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Funkstown No 8. The Underground Railroad and Foggy Bottom

Updated: Jan 10, 2022

Prior to the Civil War, the “Underground Railroad” helped tens of thousands of enslaved African Americans travel north to their freedom by providing with them passes, transportation, food, and shelter. The paths to freedom passed through Washington DC, including through Foggy

Bottom. Leonard Grimes was an important Railroad “conductor” and George Washington University marked with a plaque the location of his house on the corner of 22nd and H Streets. A 2021 Arts in Foggy Bottom installation (26th St., near Queen Anne’s Lane) honors 77 freedom seekers who tried to sail north on the ship the Pearl, including a Foggy Bottom resident, 13-year old Elizabeth Edmundson. And in the Foggy Bottom Historic District (25th and I Streets) there currently stands a blue wood framed house, which may have been associated with the Underground Railroad.

Leonard A. Grimes (1815-1873) resided with his wife and two children in a house he owned on 22nd and H Streets NW from 1836-1846. Grimes

was born as a free African American in Leesburg, Virginia. By the 1830s, he owned a successful hackney coach business, transporting passengers around DC and beyond. He took advantage of the opportunity to transport

enslaved people to freedom.

In 1839, Grimes successfully rescued from slavery the wife and six children of a free black man in Loudoun County. But he was observed by a woman who kept a coach stop he passed by and was suspected of aiding the escape. On January 20, 1840, the enslaver swore out a warrant against Grimes. He was arrested and his trial attracted great attention. Grimes was convicted and sentenced to two years in the state prison in Richmond plus a $100 fine, a relatively light penalty, due to “the former good character of the Prisoner.” In 2003, the National Park Service designated the Loudoun Courthouse where Grimes was tried as part of its Underground Railroad Network To Freedom Program.

Upon Grimes’ release, he became a minister. In 1846, he moved to first to New Bedford, and then to Boston, Massachusetts, where he was an active abolitionist. He served as pastor of new Twelfth Baptist Church for 27 years, and because many of its members had escaped from slavery, it became known as the “Fugitive’s Church.” As stated in GWU’s plaque (set in 2007), “he distinguished himself as a cleric, abolitionist, and statesman.”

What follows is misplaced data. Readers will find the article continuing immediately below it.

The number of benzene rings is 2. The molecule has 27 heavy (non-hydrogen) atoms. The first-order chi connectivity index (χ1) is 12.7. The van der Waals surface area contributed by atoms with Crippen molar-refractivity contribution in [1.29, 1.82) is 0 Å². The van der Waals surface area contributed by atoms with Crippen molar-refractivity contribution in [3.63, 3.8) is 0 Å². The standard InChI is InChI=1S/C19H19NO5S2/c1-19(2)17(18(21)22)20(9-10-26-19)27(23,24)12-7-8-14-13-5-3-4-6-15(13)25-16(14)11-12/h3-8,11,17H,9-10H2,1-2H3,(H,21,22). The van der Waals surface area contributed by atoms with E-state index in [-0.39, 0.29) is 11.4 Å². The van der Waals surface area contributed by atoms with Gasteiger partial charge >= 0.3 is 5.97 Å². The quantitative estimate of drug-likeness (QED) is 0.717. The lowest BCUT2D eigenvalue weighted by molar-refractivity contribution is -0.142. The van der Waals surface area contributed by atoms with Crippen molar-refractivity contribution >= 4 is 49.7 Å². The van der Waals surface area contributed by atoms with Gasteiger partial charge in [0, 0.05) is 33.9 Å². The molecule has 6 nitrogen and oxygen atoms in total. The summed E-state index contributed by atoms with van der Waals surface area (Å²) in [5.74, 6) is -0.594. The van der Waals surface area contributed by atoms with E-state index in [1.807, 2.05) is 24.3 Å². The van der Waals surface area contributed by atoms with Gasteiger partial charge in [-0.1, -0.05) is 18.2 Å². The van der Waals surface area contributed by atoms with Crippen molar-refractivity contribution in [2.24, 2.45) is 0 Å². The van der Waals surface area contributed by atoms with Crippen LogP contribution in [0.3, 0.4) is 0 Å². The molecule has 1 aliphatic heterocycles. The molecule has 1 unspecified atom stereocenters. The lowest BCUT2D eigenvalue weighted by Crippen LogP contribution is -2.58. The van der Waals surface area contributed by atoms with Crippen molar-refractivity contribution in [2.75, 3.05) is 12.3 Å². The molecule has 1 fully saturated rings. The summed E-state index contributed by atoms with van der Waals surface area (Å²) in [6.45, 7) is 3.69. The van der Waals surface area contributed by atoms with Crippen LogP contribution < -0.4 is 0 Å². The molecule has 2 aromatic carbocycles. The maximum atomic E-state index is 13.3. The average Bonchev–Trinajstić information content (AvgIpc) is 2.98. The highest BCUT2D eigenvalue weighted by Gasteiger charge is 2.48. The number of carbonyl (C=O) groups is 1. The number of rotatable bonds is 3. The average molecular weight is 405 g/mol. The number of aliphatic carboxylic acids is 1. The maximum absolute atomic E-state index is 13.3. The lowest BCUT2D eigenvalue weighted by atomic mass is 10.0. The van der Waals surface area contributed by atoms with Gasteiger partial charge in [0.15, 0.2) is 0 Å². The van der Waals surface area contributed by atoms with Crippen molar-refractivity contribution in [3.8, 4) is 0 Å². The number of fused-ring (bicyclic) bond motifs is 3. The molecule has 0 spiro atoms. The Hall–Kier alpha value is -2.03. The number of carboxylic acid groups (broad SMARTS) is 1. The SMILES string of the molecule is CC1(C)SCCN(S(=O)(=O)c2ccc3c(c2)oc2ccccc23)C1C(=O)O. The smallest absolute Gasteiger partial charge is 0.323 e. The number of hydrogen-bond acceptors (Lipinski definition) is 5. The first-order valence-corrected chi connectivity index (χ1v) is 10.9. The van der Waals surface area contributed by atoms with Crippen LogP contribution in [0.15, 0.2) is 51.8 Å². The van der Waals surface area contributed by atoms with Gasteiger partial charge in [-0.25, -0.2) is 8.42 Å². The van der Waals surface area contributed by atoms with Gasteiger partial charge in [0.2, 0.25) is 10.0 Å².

Emily Edmundson and the Pearl: This year’s Arts in Foggy Bottom included an installation by Lynda Andrews-Barry called “Pearl Dream.” It

commemorated the extraordinary attempt by 77 enslaved people working in area homes and hotels to escape on the schooner Pearl in 1848. The ship made it down the Potomac, but winds prevented it from heading up the Chesapeake Bay to safety in the free state of Pennsylvania. The passengers were captured and most were transported to New Orleans and sold.

Elizabeth Edmundson had been “hired out” to work for Alexander Ray, who lived in Foggy Bottom on the north side of G street, between 20th and 21st Streets NW. Her father, who was free, launched an effort to purchase her freedom and that of her 15 year old sister Mary. Extensive fundraising efforts in New York were successful. Emily went on to study at Oberlin

College with the support of Harriet Beecher Stove, serve as an assistant in Myrtilla Miner’s DC teacher’s school, aid in the abolitionist movement, and raise a family.

The Foggy Bottom Historic District Blue House: For the security of freedom seekers and those who assisted, secrecy was essential, and few written records were kept of safe houses. But FB Historic District documents – and neighborhood lore – indicate that the blue wood-framed house at the corner of 25th and I Streets in the historic district (830 25th St.) may have been associated with the Underground Railroad. The official date for construction of the house is 1872, but property records (when available for review) may show earlier construction. We do know that house is the oldest and only remaining wood-frame house in the historic district and that over the years it housed a saloon and a grocery store.

Sources: Jenny Masur, Heroes of the Underground Railroad around Washington, D.C., Charleston SC: History Press, 2019 (Ch. 8, Leonard Grimes); Mary K. Ricks, Escape on the Pearl: The Heroic Bid from Freedom on the Underground Railroad, New York: Harper Perennial, 2008; Lynda Andrews-Barry, “Pearl Dream,” Arts in Foggy Bottom (2021),; National Park Service, Underground Railroad,



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